“It’s all true,” whispered the gnome with a wink. He smiled crookedly at the Sultan.

Ironspell strode among the generals to stare at their maps. Many were offended by his presence, but none dared question the will of a fellow Sultan. Oghmaru quickly introduced him with great esteem. All of them had heard his legend but scarcely believed he was real. The gnome bowed low before the lords and introduced himself as Grobos the Bastard, auxiliary and confidante to Ironspell.

“They will come through here,” Ironspell said, his finger tracing a certain passage between the Hills of Armaia. “You’d do best with a pincer formation…here…and here.”

The generals traded dubious glances, torchlight dancing on their golden helms. “How do you know this?” one of them asked. Ironspell did not answer.

The Three Sultans conferred in whispers while the generals listened to Ironspell’s blunt advice on tactics. The gnome traded pleasantries with the royal sorcerers, who found him charming despite their initial revulsion to his grotesque appearance. Then Oghmaru spoke as the voice of the Three.

“Lord Ironspell, we hereby appoint you Warlord of the Triple Alliance. Lead our troops against the death horde. For this service, we will grant you anything in our power to give.”

Ironspell picked up the golden bowl from which he had been drinking.

“Give me more wine,” he said, and they did.


The God-King of Dylestus rode on a vast palanquin of sable silks borne on the backs of a hundred slaves. In all directions his army of howling Agnyri trampled the land, leaving flames, death, and filth in their wake. From atop his throne of gilded skulls, he looked with sorcery across the Plains of Zharra and saw the legions of the Triple Alliance, an ocean of gold and silver, a forest of spears and lances, a sea of frightened, desperate men prepared to die. But the coming slaughter did not make him laugh behind his dark veil; it was something else that filled him with a sinister joy. He sensed the presence of the one who had gifted him with his First Death. He laughed, not in the manner of a living man expressing mirth, but in the barking cough of a thing long dead yet still somehow alive, the excoriations of a dry, decayed throat.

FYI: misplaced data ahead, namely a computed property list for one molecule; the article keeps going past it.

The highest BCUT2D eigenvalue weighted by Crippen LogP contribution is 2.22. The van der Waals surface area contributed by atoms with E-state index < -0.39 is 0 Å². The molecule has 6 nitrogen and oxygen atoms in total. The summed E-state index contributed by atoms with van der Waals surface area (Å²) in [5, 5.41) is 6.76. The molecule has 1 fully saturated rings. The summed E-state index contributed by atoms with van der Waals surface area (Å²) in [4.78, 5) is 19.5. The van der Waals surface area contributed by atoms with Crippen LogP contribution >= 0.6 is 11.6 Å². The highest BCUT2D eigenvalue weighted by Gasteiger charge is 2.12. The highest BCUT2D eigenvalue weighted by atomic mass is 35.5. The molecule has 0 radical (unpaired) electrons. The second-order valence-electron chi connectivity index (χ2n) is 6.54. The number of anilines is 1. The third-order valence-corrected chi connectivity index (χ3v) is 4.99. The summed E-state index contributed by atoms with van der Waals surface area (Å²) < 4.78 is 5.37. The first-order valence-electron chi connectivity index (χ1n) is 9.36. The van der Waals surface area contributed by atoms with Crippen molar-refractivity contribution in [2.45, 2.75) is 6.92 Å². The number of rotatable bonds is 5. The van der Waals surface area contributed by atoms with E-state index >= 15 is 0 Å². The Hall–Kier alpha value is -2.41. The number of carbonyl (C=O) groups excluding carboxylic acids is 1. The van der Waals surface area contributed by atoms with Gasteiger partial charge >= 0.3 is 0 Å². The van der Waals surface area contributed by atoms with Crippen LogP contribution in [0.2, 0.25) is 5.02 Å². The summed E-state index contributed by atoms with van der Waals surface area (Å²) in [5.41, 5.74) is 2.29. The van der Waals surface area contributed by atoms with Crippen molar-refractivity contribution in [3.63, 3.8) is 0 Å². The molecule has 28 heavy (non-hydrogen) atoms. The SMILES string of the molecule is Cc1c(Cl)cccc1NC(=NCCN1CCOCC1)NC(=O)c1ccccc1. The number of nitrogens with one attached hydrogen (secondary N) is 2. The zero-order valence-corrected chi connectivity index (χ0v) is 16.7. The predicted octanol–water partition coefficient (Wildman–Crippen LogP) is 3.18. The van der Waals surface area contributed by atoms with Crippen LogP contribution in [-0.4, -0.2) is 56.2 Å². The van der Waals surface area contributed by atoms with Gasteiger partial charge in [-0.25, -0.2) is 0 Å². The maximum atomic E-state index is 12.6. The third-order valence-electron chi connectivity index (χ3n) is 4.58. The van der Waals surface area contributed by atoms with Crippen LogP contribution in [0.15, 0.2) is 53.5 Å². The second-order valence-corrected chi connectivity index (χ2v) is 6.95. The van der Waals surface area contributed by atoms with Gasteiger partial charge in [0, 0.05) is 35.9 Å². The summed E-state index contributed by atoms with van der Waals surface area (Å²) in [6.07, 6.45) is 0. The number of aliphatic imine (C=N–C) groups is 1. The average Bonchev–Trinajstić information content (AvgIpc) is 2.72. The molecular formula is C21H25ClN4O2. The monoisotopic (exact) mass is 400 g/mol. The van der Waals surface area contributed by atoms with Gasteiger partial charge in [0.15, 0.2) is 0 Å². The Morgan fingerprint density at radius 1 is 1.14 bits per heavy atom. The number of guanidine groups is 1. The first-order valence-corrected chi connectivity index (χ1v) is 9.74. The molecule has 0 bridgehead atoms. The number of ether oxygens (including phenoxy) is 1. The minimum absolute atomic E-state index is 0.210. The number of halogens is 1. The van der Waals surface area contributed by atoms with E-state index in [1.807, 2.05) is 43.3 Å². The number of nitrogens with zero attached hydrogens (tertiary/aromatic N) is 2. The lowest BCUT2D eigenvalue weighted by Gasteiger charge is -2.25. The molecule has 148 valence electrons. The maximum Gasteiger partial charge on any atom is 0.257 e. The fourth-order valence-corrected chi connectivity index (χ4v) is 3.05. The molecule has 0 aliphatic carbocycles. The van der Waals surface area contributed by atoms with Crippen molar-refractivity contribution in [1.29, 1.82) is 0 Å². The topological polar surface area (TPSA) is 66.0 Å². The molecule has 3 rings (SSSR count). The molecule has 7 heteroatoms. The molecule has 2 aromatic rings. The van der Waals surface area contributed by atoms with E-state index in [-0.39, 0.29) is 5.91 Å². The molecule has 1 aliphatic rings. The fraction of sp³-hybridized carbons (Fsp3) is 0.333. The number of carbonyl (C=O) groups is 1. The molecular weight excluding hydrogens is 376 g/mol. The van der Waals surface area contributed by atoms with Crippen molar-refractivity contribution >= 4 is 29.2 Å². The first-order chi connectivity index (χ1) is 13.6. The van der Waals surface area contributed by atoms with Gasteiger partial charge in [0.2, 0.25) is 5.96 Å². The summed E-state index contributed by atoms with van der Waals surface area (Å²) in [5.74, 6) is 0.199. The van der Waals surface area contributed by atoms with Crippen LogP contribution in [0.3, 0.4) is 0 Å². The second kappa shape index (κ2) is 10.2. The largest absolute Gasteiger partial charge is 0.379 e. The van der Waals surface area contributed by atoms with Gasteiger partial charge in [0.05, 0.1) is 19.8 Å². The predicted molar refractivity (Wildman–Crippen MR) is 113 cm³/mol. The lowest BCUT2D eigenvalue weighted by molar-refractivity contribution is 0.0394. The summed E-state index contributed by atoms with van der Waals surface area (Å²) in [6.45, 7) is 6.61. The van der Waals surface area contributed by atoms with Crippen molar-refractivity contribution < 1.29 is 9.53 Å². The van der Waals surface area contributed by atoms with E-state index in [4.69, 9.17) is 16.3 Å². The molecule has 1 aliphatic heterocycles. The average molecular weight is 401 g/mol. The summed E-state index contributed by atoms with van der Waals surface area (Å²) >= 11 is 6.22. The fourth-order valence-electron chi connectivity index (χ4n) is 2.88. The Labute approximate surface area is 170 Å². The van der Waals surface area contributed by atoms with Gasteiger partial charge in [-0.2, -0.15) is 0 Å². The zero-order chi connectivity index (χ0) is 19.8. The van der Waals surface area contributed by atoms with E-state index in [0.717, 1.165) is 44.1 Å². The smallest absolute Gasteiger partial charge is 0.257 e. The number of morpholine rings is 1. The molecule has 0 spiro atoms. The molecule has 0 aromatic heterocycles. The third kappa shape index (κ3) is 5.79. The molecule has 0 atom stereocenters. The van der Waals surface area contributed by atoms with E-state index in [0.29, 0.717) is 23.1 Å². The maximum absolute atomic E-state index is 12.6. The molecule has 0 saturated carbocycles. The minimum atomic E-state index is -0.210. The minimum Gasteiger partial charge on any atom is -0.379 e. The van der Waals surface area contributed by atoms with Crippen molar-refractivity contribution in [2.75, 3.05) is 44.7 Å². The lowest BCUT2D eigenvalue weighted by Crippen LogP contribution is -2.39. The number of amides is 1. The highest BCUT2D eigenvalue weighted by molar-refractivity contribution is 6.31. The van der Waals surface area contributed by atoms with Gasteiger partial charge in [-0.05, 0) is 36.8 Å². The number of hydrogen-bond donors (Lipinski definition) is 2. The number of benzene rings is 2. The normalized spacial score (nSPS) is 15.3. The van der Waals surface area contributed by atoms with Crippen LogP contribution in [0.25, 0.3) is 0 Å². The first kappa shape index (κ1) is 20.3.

In a matter of days the death-horde reached the plains and rolled like a dark flood toward the metal-shod legions of the Triple Alliance. A dozen black-scaled dragons claimed the sky above the Agnyri, croaking terrible, discordant songs and stirring tempests with their tattered wings.

A figure in brilliant armor rode to the vanguard of the Alliance forces. He lifted a silver sword that burned with crimson flame, and his shout rang louder than the roars of the flapping dragons. Ironspell the Avenger led the charge against the hosts of slavering Demon-Men. Sorcerers took to the air like crows to meet the fire-belching reptiles. Grobos the Bastard flew among them, vomiting thunder at the scaly behemoths. Down below Ironspell waded into the midst of the Angyri with Runesblood blazing, and he carved a crimson path through a forest of flesh and bone.


His warhorse soon went down beneath the fangs and pikes of the Demon-Men, so he fought on the ground, face to face with the man-eaters. They reeked of dung and pestilence. Their slitted eyes were those of serpents, their fanged snouts those of deformed wolves. The Agnyri relied on brute force and strength of arm to swing their iron maces, rusted battle blades, and bronze axes. They were too primitive to have any true skill. Ironspell killed them by the dozens. He was too quick for their clumsy blows. The knights of the Triple Alliance, spread about him as an honor guard, did nearly as well, though many were overwhelmed by the sheer numbers of the Demon-Men.

A red fury claimed Ironspell’s thoughts, and he drove deeper into the ranks of the subhumans, cleaving the brutes in his path, trampling over their corpses until the Agnyri began to fear his blade. They ran from him like jackals, he of the silver sword and armor drenched in the purpling gore of their fellows. 

“Azazar!” he shouted, tearing off his battered helm. “Azazar!”

A mass of tentacles rose before him, a blasphemous thing dripping with the slime of the lower worlds. It peered at him with a hundred milky eyes, growling from a dozen orifices rimmed with a shark’s fangs. Grasping tendrils wrapped about his arms and legs, tearing with unearthly force.